The black bird paced back and forth on a horizontal branch of the Ponderosa Pine. I had never seen any bird behavior like that before, so I stopped to see if I could understand it.
Black birds don’t interest me much. I generally prefer to look at and photograph birds with colorful feathers. And this black bird was a European Starling, birds that are now so common in North America that many people consider them to be pests.
The presence of these starlings here is, of course, the fault of a guy named William Shakespeare. A group called the American Acclimatization Society decided that bringing every bird that Shakespeare wrote about to the New World would be a great idea.
Shakespeare’s biggest mistake was mentioning starlings in Henry IV, Part 1. Because of that blunder, the society released a few hundred European Starlings in New York’s Central Park in 1890 and 1891. European Starlings liked America as well as European people used to that they (the starlings) now number more than 200 million here.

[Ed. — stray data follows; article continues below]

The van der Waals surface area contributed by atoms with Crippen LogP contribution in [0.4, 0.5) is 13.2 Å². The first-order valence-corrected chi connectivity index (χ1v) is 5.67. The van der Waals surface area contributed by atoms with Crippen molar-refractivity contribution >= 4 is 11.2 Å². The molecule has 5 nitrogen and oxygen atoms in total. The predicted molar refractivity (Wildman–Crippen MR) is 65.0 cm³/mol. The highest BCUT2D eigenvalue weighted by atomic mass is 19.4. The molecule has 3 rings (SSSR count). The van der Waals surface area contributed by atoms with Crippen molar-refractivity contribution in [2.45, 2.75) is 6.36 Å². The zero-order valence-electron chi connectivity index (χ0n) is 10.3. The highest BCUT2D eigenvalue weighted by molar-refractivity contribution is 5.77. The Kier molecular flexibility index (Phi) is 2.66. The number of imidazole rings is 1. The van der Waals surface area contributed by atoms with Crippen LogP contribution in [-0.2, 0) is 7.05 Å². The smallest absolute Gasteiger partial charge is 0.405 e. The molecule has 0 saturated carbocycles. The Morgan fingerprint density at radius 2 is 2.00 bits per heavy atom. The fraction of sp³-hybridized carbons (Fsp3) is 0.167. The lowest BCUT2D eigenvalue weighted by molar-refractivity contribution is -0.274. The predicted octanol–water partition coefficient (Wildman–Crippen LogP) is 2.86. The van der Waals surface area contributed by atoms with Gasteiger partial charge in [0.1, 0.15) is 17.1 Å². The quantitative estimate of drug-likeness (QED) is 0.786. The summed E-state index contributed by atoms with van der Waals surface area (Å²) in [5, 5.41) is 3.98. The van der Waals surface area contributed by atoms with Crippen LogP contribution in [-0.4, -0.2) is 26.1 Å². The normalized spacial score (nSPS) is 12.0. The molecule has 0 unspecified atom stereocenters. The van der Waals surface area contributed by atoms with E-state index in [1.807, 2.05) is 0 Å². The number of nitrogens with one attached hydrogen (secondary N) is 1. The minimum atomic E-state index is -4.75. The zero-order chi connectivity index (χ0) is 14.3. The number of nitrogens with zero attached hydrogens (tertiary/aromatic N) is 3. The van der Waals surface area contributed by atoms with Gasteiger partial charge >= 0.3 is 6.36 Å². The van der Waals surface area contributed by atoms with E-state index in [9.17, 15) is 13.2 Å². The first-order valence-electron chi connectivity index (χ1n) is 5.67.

I had gone to Betasso Preserve for two reasons, and looking at black birds wasn’t one of them. I did hope to find Mountain Bluebirds, which I had found there before, but didn’t see any. The other reason was to read a new novel by Zane Grey on my Kindle (a novel about the Sedona area called Call of the Canyon that was new to me, although he wrote it back in 1924). I didn’t find any bluebirds, but I did continue reading that book on one of my favorite benches.
When decided to head back home to get dinner, the shadow of a bird passed over my head. I noted where it landed and for at least 10 minutes watched this black bird and another one who soon joined it before figuring out what was happening. I had figured that the birds had a nest nearby. But I couldn’t see it. At least, I couldn’t see it until the European Starlings dive-bombed the tree. That’s when I began to wonder if they had gone insane, like people sometimes do.